Thursday 19 November 2009

Dog Allergies: Hidden Health Risks in Your Home

When it comes to your pet, nothing is too good. You buy premium dog food, a comfy pad for those long lazy afternoons, and there’s never a shortage of chew toys around. It’s no different for the health-related needs of our canine companions; we’re all used to regular trips to the vet, and dread those unexpected emergency visits.

Flea collars, rabies shots, parasite remedies…yes, it is a rare dog lover who does not bend over backward to ensure a long and comfortable life for our pets. We bring them to grooming salons, enjoy long walks in the park, and generally lose track of who is really the owner in the relationship.

Yet, despite all of this devotion, a startling segment of the community is completely unaware of a serious threat to the health of domestic animals and unknowingly allow our poor silent friends to suffer. Dog allergies are quite common, though difficult to detect…and Rusty may be smart, but he probably hasn’t learned to describe his symptoms to the vet.

Not yet, anyway. I know some of you will keep trying to teach him.

The key area of concern are allergies in dogs which produce an immune response to everyday substances. Oftentimes, a pet who appears ill, or seems to be afflicted with a digestive parasite, could actually be allergic to dinner. Commercial dog foods often contain dozens of different meats and grains, any of which might be responsible for digestive symptoms such as regurgitation and loose bowels, as well as breathing issues, itchiness, and jerky motions with the face and paws, indicating irritation.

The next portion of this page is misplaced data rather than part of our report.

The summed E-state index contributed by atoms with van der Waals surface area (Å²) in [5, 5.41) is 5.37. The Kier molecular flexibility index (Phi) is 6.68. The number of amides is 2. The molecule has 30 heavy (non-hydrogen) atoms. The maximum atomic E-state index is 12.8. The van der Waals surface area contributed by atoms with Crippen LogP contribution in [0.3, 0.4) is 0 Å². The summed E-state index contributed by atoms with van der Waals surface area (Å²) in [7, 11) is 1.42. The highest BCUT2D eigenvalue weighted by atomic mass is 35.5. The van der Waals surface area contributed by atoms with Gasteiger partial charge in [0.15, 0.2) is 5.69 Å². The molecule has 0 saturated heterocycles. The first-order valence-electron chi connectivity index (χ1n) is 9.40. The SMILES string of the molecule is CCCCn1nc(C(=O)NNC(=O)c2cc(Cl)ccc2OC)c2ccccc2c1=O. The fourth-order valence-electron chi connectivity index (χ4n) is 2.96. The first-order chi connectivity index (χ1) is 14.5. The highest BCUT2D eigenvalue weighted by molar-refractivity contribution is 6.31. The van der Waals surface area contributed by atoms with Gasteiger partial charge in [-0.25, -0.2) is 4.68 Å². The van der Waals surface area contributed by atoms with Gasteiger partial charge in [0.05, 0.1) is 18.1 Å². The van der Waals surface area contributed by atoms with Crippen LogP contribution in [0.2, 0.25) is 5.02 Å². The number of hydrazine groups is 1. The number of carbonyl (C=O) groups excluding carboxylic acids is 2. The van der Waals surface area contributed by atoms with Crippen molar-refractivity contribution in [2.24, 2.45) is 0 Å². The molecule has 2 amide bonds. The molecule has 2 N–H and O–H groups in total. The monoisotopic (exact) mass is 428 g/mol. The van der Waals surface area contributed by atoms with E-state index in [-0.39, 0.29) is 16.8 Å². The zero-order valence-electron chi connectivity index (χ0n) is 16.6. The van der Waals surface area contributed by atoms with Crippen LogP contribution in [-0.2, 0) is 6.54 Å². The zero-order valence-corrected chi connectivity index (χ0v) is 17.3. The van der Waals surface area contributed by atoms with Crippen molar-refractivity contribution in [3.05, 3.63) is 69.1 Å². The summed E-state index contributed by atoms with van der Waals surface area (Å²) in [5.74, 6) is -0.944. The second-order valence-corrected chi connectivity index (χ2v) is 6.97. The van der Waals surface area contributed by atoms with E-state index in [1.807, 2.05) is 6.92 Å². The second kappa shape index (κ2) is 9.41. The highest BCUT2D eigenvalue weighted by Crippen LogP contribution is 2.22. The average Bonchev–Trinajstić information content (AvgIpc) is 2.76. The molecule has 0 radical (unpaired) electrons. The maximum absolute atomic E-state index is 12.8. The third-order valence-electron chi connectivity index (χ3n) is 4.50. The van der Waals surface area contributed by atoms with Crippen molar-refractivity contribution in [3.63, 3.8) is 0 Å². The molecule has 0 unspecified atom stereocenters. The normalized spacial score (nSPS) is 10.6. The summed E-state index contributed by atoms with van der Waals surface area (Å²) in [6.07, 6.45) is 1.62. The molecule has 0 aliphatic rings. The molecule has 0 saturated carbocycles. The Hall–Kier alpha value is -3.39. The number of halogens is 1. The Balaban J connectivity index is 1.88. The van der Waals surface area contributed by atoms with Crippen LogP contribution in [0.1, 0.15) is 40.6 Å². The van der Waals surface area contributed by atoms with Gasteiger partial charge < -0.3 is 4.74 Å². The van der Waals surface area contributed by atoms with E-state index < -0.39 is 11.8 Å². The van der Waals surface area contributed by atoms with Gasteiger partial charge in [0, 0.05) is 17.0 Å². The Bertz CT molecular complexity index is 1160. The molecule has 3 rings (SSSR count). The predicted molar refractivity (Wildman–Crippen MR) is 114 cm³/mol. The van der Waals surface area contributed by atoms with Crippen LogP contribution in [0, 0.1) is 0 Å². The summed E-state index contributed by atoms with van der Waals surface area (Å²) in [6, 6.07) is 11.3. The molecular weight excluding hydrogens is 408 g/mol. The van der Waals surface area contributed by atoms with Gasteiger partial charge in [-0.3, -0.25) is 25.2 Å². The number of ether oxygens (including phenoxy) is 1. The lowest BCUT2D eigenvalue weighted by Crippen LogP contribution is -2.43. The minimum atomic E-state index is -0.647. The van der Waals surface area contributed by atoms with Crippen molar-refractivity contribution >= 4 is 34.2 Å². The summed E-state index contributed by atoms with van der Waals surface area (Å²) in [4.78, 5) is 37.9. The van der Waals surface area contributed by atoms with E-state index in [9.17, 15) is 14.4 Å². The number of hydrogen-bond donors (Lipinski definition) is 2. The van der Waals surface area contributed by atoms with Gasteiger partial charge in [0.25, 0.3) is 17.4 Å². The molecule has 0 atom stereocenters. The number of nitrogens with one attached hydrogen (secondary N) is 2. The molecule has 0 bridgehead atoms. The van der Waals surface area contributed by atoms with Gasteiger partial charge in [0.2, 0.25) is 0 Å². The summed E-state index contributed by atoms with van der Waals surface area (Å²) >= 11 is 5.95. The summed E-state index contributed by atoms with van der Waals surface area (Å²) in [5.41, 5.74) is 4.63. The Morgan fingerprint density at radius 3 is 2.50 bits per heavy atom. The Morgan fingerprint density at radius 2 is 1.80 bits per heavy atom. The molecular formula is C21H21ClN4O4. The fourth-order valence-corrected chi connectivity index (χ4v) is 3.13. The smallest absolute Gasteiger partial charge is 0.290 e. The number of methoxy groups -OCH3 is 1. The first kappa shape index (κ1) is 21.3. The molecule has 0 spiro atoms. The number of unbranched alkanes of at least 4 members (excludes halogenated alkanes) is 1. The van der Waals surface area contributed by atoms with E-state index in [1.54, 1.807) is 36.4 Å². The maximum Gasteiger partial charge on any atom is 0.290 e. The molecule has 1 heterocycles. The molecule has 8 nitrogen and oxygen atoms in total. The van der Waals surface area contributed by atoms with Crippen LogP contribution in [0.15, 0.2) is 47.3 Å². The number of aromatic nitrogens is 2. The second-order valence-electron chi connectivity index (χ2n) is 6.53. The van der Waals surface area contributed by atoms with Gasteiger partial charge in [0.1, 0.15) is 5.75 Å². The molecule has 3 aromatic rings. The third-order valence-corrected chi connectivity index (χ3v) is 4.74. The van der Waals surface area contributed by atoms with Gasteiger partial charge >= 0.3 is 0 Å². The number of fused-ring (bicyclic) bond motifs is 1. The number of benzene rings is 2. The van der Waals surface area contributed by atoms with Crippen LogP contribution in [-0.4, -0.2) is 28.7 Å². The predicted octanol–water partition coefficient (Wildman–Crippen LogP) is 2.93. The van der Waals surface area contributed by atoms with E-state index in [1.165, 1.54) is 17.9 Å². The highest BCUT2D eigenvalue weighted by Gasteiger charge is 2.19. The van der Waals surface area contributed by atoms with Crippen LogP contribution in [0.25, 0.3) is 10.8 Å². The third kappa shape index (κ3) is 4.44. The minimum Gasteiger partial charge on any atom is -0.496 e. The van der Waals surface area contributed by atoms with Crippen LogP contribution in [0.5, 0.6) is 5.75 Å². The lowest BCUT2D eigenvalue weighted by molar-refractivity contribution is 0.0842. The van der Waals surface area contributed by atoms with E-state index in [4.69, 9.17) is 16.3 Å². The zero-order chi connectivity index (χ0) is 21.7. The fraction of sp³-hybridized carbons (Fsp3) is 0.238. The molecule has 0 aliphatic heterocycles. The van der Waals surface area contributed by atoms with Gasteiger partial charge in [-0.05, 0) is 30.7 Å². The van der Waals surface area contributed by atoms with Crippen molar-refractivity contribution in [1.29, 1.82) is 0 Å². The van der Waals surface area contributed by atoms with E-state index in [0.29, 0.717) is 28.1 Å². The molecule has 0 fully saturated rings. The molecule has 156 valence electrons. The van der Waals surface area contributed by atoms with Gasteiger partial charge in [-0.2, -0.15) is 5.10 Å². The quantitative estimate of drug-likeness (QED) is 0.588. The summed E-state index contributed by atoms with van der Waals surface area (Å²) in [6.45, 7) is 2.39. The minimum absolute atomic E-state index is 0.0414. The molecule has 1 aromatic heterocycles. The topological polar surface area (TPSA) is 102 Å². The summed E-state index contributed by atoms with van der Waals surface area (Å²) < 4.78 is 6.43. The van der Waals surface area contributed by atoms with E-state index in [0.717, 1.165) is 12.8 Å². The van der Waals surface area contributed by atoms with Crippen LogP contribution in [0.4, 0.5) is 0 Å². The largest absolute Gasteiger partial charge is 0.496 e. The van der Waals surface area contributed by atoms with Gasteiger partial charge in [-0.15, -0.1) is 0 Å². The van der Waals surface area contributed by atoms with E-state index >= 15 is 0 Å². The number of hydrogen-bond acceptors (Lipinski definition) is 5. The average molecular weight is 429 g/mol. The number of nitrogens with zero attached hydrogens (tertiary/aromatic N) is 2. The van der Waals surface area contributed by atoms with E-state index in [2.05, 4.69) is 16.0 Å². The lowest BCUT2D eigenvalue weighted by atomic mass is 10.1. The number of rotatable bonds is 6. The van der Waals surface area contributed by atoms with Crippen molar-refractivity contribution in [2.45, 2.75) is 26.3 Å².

Dog allergies are also caused by the same pollens and molds that make hayfever season a struggle for many humans as well. The highly sensitive canine snout is also vulnerable to dust and associated mites, so a clean carpet and bedding is essential to reducing the harm caused by the local environment to some dogs.

Seeing obsessive scratching in a dog tends not to set off any warning bells; most folks reason that dogs enjoy all sorts of odd repetitive motion and are perhaps itchier than humans, since they generally don’t wear a lot of clothes and spend most of their time on the floor. Nevertheless, a great deal of the time, the itching is not natural at all, but the result of a dog allergy.

If you suspect that your pet is afflicted, request an examination from your veterinarian, being careful to describe the symptoms which aroused your concern. If no other obvious cause is found, such as fleas, worms, or infectious disease, a series of tests can narrow down the source of your dog’s allergy.

Once the offending item has been identified, the next task will be to remove that substance from your pet’s living space. If an ingredient in food turns out to be the problem, changing to a purer brand might be an easy solution. On the other hand, if it turns out that your dog is allergic to humans, there may be no better solution than moving out to the doghouse and leaving your house to your pet.

After all, you’d do anything for your dog, wouldn’t you?